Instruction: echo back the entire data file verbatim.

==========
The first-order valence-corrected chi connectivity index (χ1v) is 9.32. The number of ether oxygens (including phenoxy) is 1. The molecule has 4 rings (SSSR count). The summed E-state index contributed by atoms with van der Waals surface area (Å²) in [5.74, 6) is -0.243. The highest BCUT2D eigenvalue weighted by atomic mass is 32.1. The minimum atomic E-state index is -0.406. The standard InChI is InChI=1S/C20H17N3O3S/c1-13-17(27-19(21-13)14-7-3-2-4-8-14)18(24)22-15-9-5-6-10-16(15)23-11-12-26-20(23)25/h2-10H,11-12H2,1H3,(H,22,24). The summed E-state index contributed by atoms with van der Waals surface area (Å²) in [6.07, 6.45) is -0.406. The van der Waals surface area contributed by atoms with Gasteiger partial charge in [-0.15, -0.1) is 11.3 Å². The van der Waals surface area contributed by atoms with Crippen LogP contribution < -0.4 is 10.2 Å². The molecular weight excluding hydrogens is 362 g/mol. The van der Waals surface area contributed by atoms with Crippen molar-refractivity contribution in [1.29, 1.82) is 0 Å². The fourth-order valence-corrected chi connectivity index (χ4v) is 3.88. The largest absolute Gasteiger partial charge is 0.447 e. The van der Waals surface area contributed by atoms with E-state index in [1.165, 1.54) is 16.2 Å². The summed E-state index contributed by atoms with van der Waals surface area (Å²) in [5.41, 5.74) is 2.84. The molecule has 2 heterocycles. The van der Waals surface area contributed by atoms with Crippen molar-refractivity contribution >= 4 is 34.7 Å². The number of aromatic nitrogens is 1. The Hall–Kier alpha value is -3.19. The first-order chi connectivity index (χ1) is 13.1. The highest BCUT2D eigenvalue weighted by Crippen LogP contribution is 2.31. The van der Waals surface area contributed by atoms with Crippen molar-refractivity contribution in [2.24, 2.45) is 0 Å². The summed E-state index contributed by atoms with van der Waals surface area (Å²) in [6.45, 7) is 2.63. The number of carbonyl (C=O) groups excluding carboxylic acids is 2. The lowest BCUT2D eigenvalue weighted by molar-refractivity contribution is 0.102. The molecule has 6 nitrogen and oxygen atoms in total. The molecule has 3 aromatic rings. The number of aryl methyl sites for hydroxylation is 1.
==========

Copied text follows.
The first-order valence-corrected chi connectivity index (χ1v) is 9.32. The number of ether oxygens (including phenoxy) is 1. The molecule has 4 rings (SSSR count). The summed E-state index contributed by atoms with van der Waals surface area (Å²) in [5.74, 6) is -0.243. The highest BCUT2D eigenvalue weighted by atomic mass is 32.1. The minimum atomic E-state index is -0.406. The standard InChI is InChI=1S/C20H17N3O3S/c1-13-17(27-19(21-13)14-7-3-2-4-8-14)18(24)22-15-9-5-6-10-16(15)23-11-12-26-20(23)25/h2-10H,11-12H2,1H3,(H,22,24). The summed E-state index contributed by atoms with van der Waals surface area (Å²) in [6.07, 6.45) is -0.406. The van der Waals surface area contributed by atoms with Gasteiger partial charge in [-0.15, -0.1) is 11.3 Å². The van der Waals surface area contributed by atoms with Crippen LogP contribution < -0.4 is 10.2 Å². The molecular weight excluding hydrogens is 362 g/mol. The van der Waals surface area contributed by atoms with Crippen molar-refractivity contribution in [1.29, 1.82) is 0 Å². The fourth-order valence-corrected chi connectivity index (χ4v) is 3.88. The largest absolute Gasteiger partial charge is 0.447 e. The van der Waals surface area contributed by atoms with E-state index in [1.165, 1.54) is 16.2 Å². The summed E-state index contributed by atoms with van der Waals surface area (Å²) in [5.41, 5.74) is 2.84. The molecule has 2 heterocycles. The van der Waals surface area contributed by atoms with Crippen molar-refractivity contribution >= 4 is 34.7 Å². The number of aromatic nitrogens is 1. The Hall–Kier alpha value is -3.19. The first-order chi connectivity index (χ1) is 13.1. The highest BCUT2D eigenvalue weighted by Crippen LogP contribution is 2.31. The van der Waals surface area contributed by atoms with Crippen molar-refractivity contribution in [2.24, 2.45) is 0 Å². The summed E-state index contributed by atoms with van der Waals surface area (Å²) in [6.45, 7) is 2.63. The number of carbonyl (C=O) groups excluding carboxylic acids is 2. The lowest BCUT2D eigenvalue weighted by molar-refractivity contribution is 0.102. The molecule has 6 nitrogen and oxygen atoms in total. The molecule has 3 aromatic rings. The number of aryl methyl sites for hydroxylation is 1.